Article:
AC Cars, of Thames Ditton in Surrey, has had a chequered career, facing liquidation several times during it's life. Perhaps some of the financial problems it has faced were due to their business methods.
After the war the company made it's name with a sparkling little sports car called the Ace. Numerous engine changes increased the speed of the car but despite a number of fairly minor racing successes it never quite set the world on fire. Sales began a steady decline; and then an American gentleman called Carroll Shelby come along with what seemed like an interesting proposition. The company would manufacture the car, less the engine; this would then be shipped over to the United States where a 4.2 litre V8 Ford engine, later replaced by a bigger 4.7 litre unit, would be fitted and the car completed. The result was the AC Cobra.
Imagine. You started with a finished, painted, fully trimmed car but it had no engine. You put it on a ship and sent it to the United States. The engine was then fitted, together with the transmission.The next stage however was putting right all the damage occurred during the passage across the Atlantic, and the work necessary to finish the car off. Add to that the delays caused by this long-winded process and it is clearly a very inefficient and costly way of creating a car.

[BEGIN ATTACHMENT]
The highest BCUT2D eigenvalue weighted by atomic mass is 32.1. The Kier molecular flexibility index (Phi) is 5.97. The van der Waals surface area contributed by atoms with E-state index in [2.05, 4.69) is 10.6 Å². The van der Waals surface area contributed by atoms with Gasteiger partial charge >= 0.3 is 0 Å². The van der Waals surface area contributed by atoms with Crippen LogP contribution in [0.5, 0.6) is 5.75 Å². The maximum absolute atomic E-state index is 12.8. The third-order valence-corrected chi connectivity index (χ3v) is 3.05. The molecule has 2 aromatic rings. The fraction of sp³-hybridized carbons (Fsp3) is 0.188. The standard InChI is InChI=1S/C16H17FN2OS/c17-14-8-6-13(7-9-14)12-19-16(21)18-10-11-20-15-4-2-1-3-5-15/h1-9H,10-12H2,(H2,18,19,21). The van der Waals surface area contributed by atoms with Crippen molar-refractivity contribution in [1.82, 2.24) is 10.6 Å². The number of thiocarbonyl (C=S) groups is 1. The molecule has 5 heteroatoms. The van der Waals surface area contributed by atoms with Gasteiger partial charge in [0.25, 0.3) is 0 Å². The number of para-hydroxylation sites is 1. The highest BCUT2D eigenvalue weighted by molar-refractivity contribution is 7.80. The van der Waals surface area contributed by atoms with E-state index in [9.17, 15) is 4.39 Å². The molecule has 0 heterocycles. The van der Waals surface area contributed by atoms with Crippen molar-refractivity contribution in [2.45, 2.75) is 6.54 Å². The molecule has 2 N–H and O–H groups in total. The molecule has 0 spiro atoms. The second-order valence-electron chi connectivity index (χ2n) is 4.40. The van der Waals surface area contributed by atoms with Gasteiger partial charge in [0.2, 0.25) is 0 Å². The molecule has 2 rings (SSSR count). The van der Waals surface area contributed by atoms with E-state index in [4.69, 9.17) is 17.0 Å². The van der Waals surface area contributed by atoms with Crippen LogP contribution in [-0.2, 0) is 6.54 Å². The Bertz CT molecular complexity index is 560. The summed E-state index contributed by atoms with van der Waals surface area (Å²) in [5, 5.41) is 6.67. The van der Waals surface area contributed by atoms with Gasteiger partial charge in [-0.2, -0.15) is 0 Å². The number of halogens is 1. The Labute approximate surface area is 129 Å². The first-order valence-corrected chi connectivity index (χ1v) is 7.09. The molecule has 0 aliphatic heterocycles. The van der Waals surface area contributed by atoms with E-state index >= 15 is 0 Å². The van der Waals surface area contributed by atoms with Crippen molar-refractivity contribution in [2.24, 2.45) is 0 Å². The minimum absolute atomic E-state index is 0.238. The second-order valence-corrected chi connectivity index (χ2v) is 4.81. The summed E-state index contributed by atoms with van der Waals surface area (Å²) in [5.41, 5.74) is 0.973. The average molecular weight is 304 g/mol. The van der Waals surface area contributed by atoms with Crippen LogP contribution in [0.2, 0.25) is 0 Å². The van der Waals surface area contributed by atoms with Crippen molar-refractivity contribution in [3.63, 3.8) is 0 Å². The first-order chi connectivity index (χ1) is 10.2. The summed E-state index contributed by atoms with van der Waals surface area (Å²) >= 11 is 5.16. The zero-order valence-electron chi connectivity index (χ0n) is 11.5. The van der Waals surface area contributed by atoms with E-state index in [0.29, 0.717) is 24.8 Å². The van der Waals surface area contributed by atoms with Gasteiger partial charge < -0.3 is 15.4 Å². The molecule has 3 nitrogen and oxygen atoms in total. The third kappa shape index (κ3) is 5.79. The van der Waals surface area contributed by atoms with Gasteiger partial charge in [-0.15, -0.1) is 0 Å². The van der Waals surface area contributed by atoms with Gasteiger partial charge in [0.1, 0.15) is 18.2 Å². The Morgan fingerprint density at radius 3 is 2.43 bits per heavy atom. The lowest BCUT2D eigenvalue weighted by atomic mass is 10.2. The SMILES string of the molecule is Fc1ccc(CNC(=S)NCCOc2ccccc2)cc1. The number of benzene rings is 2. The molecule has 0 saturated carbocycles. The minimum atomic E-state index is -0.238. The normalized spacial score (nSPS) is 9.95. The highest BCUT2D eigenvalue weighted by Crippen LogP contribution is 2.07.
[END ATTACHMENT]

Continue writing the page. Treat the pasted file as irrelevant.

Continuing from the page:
This would not have mattered so much had the car being a great seller. It wasn't. Despite the fact that a very popular pop song, 'Hey Little Cobra' by a group called the Rip Chords made the name well-known it simply didn't sell in sufficient quantities to make it a commercial success, bearing in mind the unconventional way in which it was put together. AC had to have a new product.
Did they learn from past mistakes this time? No. They made the same awful errors only much worse.
The new car, to be christened the AC 428, was to be a grand tourer that was 100 percent AC owned. Basically it was to be a lengthened AC Cobra with Italian styling, and a huge seven litre V8 Ford engine was to be fitted, giving it a top speed of over 140 mph. So far so good; but this is where things began to get a little silly.
The idea was that the basic chassis was to be produced at Thames Ditton. It would then be shipped to Italy ( which at the time was suffering a great deal of industrial unrest) for the bodywork to be welded on at a tiny worshop owned by a designer/coachbuilder named Pietro Frua. It was then sent back to Thames Dalton for completion! Imagine the cost, disruption, delays, damage that all this created.
To add to all this, the finished car bore far more of a resemblance to another design of Frua's; the Maserati Mistral; that it perhaps should have done! It was even rumoured that some of the body panels were interchangeable. Maserati were, understandably, not happy and had the 428 been a commercial success, rather than an expensive flop, litigation might well have followed.
A combination of militant and strike prone Italian workers, transport delays, quality problems, and general incompetence led to soaring costs and delivery dates that were no more than fairytales. In the end a total of just 80 428s were made before the petrol crisis of 1973 made such large engined cars virtually unsaleable. What could have been a world beater was destroyed partly by inexplicable management decisions and sheer bad luck.